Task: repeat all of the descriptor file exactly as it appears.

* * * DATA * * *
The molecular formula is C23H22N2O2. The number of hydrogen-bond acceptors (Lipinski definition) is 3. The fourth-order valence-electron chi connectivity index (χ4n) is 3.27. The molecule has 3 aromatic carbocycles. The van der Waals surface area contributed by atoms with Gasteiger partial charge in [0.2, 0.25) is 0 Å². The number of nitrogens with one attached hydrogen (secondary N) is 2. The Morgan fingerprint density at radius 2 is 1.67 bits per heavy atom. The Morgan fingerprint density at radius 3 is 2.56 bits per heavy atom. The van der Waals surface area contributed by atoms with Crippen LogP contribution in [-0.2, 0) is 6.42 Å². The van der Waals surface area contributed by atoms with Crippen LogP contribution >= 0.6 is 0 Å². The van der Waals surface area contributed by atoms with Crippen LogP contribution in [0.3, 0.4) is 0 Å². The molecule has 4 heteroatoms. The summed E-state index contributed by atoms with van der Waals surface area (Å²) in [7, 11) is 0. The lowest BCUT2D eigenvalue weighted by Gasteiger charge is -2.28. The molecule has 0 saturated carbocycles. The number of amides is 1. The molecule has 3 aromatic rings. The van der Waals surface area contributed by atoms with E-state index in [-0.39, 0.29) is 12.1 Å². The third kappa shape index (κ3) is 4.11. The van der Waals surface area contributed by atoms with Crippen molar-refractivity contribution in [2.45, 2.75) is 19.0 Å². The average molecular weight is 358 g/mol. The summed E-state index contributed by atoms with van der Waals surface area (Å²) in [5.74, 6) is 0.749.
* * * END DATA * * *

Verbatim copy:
The molecular formula is C23H22N2O2. The number of hydrogen-bond acceptors (Lipinski definition) is 3. The fourth-order valence-electron chi connectivity index (χ4n) is 3.27. The molecule has 3 aromatic carbocycles. The van der Waals surface area contributed by atoms with Gasteiger partial charge in [0.2, 0.25) is 0 Å². The number of nitrogens with one attached hydrogen (secondary N) is 2. The Morgan fingerprint density at radius 2 is 1.67 bits per heavy atom. The Morgan fingerprint density at radius 3 is 2.56 bits per heavy atom. The van der Waals surface area contributed by atoms with Crippen LogP contribution in [-0.2, 0) is 6.42 Å². The van der Waals surface area contributed by atoms with Crippen LogP contribution >= 0.6 is 0 Å². The van der Waals surface area contributed by atoms with Crippen LogP contribution in [0.3, 0.4) is 0 Å². The molecule has 4 heteroatoms. The summed E-state index contributed by atoms with van der Waals surface area (Å²) in [7, 11) is 0. The lowest BCUT2D eigenvalue weighted by Gasteiger charge is -2.28. The molecule has 0 saturated carbocycles. The number of amides is 1. The molecule has 3 aromatic rings. The van der Waals surface area contributed by atoms with E-state index in [-0.39, 0.29) is 12.1 Å². The third kappa shape index (κ3) is 4.11. The van der Waals surface area contributed by atoms with Crippen molar-refractivity contribution in [2.45, 2.75) is 19.0 Å². The average molecular weight is 358 g/mol. The summed E-state index contributed by atoms with van der Waals surface area (Å²) in [5.74, 6) is 0.749.